A plaque remaining from the Big Apple Night Club at West 135th Street and Seventh Avenue in Harlem.

Above, a 1934 plaque from the Big Apple Night Club at West 135th Street and Seventh Avenue in Harlem. Discarded as trash in 2006.

Recent entries:
Entry forthcoming—B.P. (8/22)
“If self driving cars become a huge industry, ice cream trucks will be mobile vending machines” (8/22)
“Paper money is cold hard cash. A credit/debit card is hold card cash” (8/22)
“I haven’t seen faith move mountains, but I have seen what faith can do to buildings” (8/22)
“Vegans think people who sell meat are disgusting, but people who sell fruit and veg are grocer” (8/22)
More new entries...

A  B  C  D  E  F  G  H  I  J  K  L  M  N  O  P  Q  R  S  T  U  V  W  X  Y  Z


Entry from May 03, 2005
Little Ireland (New York City nickname)
Little Ireland? That's not a neighborhood -- that's New York City! "'Little Ireland,' sometimes known as the city of New-York" was cited in print in 1891.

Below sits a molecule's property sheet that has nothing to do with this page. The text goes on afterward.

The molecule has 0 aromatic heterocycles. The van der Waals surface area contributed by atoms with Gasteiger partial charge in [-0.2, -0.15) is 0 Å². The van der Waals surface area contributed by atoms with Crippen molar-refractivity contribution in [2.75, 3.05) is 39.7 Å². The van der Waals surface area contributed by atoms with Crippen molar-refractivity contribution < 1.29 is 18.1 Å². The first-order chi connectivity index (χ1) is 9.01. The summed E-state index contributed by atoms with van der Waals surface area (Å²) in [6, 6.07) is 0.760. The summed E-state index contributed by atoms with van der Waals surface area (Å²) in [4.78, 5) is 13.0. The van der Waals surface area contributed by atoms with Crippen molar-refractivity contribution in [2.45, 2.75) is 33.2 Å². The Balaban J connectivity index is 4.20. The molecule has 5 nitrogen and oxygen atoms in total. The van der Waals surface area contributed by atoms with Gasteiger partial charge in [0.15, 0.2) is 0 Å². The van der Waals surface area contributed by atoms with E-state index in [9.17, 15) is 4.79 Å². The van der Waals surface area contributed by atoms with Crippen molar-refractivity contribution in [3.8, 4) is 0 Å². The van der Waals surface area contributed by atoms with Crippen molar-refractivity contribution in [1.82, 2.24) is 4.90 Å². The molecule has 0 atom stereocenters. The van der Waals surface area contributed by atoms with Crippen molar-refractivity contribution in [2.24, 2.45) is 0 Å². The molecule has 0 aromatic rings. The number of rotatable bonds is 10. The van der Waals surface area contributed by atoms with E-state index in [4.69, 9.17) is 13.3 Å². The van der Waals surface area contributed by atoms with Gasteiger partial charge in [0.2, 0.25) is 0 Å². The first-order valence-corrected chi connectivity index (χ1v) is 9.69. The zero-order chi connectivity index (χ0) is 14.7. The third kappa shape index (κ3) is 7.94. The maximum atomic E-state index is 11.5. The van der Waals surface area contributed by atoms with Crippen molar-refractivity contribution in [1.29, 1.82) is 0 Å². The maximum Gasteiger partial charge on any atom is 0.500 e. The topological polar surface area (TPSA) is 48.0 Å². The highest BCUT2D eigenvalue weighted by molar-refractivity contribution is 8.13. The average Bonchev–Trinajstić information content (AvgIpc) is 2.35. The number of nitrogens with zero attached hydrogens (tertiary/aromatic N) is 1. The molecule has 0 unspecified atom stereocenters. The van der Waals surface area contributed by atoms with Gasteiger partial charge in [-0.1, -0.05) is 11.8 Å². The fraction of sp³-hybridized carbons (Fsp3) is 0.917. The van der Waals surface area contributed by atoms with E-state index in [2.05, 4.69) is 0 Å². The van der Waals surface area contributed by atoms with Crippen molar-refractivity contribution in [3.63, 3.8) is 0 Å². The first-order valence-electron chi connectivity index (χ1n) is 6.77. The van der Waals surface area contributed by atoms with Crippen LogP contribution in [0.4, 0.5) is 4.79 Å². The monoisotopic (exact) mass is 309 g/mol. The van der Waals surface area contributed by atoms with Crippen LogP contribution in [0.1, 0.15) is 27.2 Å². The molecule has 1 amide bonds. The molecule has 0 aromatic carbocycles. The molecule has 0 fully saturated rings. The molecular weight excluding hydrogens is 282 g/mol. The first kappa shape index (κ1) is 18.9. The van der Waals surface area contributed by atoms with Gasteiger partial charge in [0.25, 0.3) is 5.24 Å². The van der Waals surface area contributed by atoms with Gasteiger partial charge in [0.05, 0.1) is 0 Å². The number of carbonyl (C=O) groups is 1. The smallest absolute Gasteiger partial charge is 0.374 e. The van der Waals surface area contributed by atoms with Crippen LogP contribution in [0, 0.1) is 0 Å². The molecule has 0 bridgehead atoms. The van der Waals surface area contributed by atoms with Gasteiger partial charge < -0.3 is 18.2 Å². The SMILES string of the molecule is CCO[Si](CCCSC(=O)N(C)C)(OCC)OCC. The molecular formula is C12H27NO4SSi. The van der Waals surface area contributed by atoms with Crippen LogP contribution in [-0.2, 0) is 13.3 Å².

The Bronx neighborhood of Woodlawn has also been called a "Little Ireland."


21 January 1891, New York (NY) Times, pg. 5:
To the Editor of the New-York Times:
(...)
At one time there was serious thought on the part of Messrs. Sheehan and Murphy, speaking for the interior of the State, and of Messrs. McLaughlin, Grant, Gilroy, and Martin, speaking for Brooklyn and "Little Ireland," sometimes known as the city of New-York, of presenting the Senatorship to Parnell.
(...)
A CITIZEN OF "LITTLE IRELAND."

24 January 1891, New York (NY) Times, pg. 5:
To the Editor of the New-York Times:
(...)
The second purpose of these municipal reformers, it is whispered, is the change of name - New-York to New-Cork. This is shorter, less violent, and more pleasing to our rulers than "Little Ireland."
(...)
A CITIZEN OF NEW-CORK.
Posted by Barry Popik
New York CityNeighborhoods • Tuesday, May 03, 2005 • Permalink